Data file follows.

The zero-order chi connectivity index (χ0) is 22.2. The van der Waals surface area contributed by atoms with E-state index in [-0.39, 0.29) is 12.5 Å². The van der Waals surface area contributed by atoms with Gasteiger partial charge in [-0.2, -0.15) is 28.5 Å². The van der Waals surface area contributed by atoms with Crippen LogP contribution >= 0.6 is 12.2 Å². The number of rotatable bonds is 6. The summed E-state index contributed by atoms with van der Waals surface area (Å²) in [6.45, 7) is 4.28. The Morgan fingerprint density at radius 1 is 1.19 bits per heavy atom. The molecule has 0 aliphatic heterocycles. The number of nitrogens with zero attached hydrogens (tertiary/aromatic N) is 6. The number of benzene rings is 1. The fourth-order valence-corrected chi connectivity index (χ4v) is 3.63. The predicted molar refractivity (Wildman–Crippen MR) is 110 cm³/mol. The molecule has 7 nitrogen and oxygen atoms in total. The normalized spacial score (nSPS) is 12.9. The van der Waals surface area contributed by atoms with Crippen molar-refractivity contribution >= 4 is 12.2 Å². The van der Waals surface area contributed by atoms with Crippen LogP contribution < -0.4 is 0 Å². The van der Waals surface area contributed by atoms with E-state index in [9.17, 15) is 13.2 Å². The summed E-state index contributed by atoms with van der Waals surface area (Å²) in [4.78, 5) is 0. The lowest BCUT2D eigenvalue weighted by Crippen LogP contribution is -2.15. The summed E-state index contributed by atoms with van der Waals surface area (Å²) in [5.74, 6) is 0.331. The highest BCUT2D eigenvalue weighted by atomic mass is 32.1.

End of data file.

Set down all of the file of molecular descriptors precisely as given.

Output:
The zero-order chi connectivity index (χ0) is 22.2. The van der Waals surface area contributed by atoms with E-state index in [-0.39, 0.29) is 12.5 Å². The van der Waals surface area contributed by atoms with Gasteiger partial charge in [-0.2, -0.15) is 28.5 Å². The van der Waals surface area contributed by atoms with Crippen LogP contribution >= 0.6 is 12.2 Å². The number of rotatable bonds is 6. The summed E-state index contributed by atoms with van der Waals surface area (Å²) in [6.45, 7) is 4.28. The Morgan fingerprint density at radius 1 is 1.19 bits per heavy atom. The molecule has 0 aliphatic heterocycles. The number of nitrogens with zero attached hydrogens (tertiary/aromatic N) is 6. The number of benzene rings is 1. The fourth-order valence-corrected chi connectivity index (χ4v) is 3.63. The predicted molar refractivity (Wildman–Crippen MR) is 110 cm³/mol. The molecule has 7 nitrogen and oxygen atoms in total. The normalized spacial score (nSPS) is 12.9. The van der Waals surface area contributed by atoms with Crippen molar-refractivity contribution >= 4 is 12.2 Å². The van der Waals surface area contributed by atoms with Crippen LogP contribution < -0.4 is 0 Å². The van der Waals surface area contributed by atoms with E-state index in [9.17, 15) is 13.2 Å². The summed E-state index contributed by atoms with van der Waals surface area (Å²) in [4.78, 5) is 0. The lowest BCUT2D eigenvalue weighted by Crippen LogP contribution is -2.15. The summed E-state index contributed by atoms with van der Waals surface area (Å²) in [5.74, 6) is 0.331. The highest BCUT2D eigenvalue weighted by atomic mass is 32.1.